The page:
Investors looking for an attractive dividend yield right now might have come across palm oil producer Mewah International Inc (SGX: MV4). The company has a tasty yield of 4.6% at its current share price of S$0.37 thanks to its annual dividend of 1.283 US cents per share (around 1.7 Singapore cents) at the moment. In comparison, the SPDR STI ETF (SGX: ES3) – an exchange-traded fund which tracks Singapore’s market barometer the Straits Times Index (SGX: ^STI) – has a yield of just 2.6% currently. But while Mewah might have a market-beating yield now, it does not necessarily mean that…
Investors looking for an attractive dividend yield right now might have come across palm oil producer Mewah International Inc (SGX: MV4).
The company has a tasty yield of 4.6% at its current share price of S$0.37 thanks to its annual dividend of 1.283 US cents per share (around 1.7 Singapore cents) at the moment.
But while Mewah might have a market-beating yield now, it does not necessarily mean that the palm oil outfit would make for a good dividend share. Investors should look underneath the hood and determine if Mewah can be counted upon for consistent – or even better, growing – dividends.
Makings of a sustainable dividend
Generally speaking, there are a few things I like to look at when I’m digging into a company’s business to see if it can maintain or improve its dividends over time:
- The company’s track record in growing and paying its dividend.
This criterion’s importance lies in the insight it can give investors about management’s commitment to reward shareholders as the business grows.
- The company’s ability to grow its free cash flow over time and generate it in excess of the dividends paid.
Ultimately, a company pays its dividends with the cash it has and that cash can from a few sources. A company can 1) take on debt, 2) issue new shares, 3) sell its assets, and/or 4) generate cash from its daily business activities.
There are always exceptions, but it’s generally more sustainable for a company to pay its dividends using the cash it has generated from its businesses.
It thus follows that investors should be keeping a close watch on a company’s free cash flow as it is the actual cash flow from operations that’s left after the firm has spent the necessary capital needed to maintain its businesses at their current state.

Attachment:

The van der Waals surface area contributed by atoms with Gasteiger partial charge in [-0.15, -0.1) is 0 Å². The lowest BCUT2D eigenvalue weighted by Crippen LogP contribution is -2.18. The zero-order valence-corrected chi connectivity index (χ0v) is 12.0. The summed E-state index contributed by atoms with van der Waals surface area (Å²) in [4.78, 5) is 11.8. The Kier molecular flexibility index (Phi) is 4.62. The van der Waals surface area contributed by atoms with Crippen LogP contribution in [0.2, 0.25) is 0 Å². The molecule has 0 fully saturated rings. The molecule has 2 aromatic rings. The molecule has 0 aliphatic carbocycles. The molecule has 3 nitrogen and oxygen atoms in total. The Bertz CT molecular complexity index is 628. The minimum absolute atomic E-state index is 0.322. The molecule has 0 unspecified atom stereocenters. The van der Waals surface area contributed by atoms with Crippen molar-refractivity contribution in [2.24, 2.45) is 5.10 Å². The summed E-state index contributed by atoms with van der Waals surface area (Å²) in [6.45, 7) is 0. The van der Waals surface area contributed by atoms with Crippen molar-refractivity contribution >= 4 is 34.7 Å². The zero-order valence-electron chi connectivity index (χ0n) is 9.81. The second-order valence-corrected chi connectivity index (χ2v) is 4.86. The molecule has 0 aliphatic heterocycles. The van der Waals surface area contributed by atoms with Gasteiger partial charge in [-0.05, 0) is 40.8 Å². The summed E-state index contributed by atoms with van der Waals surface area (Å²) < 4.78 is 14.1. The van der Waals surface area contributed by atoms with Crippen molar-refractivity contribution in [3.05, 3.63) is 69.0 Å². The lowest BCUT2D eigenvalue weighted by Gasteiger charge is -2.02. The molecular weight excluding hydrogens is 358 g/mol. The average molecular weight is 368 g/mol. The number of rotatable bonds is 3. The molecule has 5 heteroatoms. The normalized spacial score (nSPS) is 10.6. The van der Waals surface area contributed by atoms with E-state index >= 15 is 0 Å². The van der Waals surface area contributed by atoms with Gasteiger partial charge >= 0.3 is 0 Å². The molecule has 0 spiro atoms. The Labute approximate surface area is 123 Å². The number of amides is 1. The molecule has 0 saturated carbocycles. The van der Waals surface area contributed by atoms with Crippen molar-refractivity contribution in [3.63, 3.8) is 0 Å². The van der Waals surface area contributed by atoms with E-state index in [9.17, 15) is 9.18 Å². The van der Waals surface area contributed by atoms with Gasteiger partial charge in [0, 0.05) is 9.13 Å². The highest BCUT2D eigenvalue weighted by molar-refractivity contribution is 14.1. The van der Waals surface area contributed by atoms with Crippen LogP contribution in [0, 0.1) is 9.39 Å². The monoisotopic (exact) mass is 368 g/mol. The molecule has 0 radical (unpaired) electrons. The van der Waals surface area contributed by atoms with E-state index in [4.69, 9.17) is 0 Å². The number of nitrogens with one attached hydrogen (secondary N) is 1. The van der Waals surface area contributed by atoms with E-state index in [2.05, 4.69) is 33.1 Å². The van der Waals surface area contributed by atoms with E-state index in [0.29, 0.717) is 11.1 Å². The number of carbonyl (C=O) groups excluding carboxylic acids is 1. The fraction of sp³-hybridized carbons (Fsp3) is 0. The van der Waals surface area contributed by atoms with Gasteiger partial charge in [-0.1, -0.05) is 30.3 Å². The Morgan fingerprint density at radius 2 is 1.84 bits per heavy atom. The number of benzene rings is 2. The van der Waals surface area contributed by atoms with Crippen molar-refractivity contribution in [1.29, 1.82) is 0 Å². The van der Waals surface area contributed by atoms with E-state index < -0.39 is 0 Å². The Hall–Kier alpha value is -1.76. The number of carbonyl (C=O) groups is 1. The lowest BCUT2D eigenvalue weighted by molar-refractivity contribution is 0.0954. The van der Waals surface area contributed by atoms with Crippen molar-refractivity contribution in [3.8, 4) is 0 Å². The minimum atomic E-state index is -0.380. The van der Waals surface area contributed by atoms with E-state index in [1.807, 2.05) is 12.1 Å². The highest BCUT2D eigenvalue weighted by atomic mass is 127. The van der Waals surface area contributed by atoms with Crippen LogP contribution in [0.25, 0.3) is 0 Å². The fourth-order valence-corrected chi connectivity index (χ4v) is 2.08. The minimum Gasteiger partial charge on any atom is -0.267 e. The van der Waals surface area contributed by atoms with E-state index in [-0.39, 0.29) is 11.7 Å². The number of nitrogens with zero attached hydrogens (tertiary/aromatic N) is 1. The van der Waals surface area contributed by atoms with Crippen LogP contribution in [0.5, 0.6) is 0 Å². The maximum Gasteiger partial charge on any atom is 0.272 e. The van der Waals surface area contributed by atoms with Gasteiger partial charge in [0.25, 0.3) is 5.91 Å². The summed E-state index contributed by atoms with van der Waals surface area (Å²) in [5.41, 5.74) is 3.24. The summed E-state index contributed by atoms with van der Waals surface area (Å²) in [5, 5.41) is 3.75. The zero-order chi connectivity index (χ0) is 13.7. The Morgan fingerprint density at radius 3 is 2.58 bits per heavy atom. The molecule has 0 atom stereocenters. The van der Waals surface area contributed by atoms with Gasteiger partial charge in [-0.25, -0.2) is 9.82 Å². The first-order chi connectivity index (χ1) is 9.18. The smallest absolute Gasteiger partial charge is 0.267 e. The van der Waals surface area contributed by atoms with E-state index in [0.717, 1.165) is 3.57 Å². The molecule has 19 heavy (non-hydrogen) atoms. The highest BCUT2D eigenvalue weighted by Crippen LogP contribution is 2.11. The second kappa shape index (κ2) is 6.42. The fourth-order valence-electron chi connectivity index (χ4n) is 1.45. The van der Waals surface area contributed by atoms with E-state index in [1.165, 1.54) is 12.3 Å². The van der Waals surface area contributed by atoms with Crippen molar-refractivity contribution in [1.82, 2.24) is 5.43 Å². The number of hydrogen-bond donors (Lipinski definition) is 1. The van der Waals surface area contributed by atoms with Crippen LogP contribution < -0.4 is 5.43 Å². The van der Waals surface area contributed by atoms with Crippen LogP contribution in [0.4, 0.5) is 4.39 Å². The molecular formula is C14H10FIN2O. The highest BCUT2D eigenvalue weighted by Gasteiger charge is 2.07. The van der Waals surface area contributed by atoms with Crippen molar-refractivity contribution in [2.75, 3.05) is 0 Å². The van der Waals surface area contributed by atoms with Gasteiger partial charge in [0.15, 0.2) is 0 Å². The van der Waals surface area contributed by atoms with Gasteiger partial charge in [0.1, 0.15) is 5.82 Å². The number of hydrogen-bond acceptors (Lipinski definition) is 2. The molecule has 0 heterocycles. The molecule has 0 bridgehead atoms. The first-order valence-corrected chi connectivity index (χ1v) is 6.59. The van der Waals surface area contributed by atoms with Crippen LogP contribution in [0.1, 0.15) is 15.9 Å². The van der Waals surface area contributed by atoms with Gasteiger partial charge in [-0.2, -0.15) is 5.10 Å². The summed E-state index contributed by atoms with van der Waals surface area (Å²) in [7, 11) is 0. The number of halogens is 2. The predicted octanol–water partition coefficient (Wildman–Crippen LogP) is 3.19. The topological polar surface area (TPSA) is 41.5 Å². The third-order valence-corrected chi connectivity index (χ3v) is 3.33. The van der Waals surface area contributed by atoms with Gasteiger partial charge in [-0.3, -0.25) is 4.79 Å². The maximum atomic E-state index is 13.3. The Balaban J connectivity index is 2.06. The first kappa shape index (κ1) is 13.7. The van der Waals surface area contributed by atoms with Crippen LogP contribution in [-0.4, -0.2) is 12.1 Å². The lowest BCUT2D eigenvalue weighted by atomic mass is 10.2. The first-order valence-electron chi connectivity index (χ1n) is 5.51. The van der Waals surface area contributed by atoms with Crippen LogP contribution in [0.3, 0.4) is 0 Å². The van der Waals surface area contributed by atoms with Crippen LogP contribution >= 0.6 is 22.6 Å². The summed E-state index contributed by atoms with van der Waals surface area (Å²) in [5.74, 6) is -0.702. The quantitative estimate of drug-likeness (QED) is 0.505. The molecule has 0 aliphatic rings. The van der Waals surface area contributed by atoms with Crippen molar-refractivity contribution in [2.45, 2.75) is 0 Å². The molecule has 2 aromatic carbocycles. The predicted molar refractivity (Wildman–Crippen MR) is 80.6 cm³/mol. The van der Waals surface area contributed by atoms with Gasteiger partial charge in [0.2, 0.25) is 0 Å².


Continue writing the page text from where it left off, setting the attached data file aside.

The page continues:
- The strength of the company’s balance sheet.
When a company has a weak balance sheet that’s laden with debt, its dividends can be at risk of being reduced or removed – either due to pressure from creditors or from a simple lack of cash – even at the slightest hiccup in the fortunes of its business.
In contrast, a strong balance sheet that is flush with cash gives a company an ability to tide over the inevitable tough times that rolls along every now and then.
A thumbs down here
Here’re two charts showing how Mewah has fared against the three criteria from 2011 to 2014 (Mewah was listed only in November 2010):
Sources: S&P Capital IQ
In Mewah’s relatively short existence as a publicly-listed company, it has not only managed to pay an annual dividend in each year, it has also grown those payouts. That’s a commendable effort.
But, there are some worrying signs too. Besides the inability to churn out free cash flow, Mewah has also had a weak balance sheet that’s been laden with debt for the timeframe under study.
A Fool’s take
Given what we’ve seen – the erratic free cash flows and the weak balance sheet – it seems like there’s a chance that Mewah can’t be counted upon to deliver steady dividends.
That being said, it’s worth noting that this look at Mewah’s historical financials is not a holistic overview of the entire picture. Investors would still have to drill into the qualitative aspects of the firm’s business and consider if better days are ahead.
A study of Mewah’s financial history can be important and informative, but more work definitely needs to be done beyond that before any investing decision can be reached.
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The information provided is for general information purposes only and is not intended to be personalised investment or financial advice. Motley Fool Singapore writer Chong Ser Jing doesn't own shares in any company mentioned.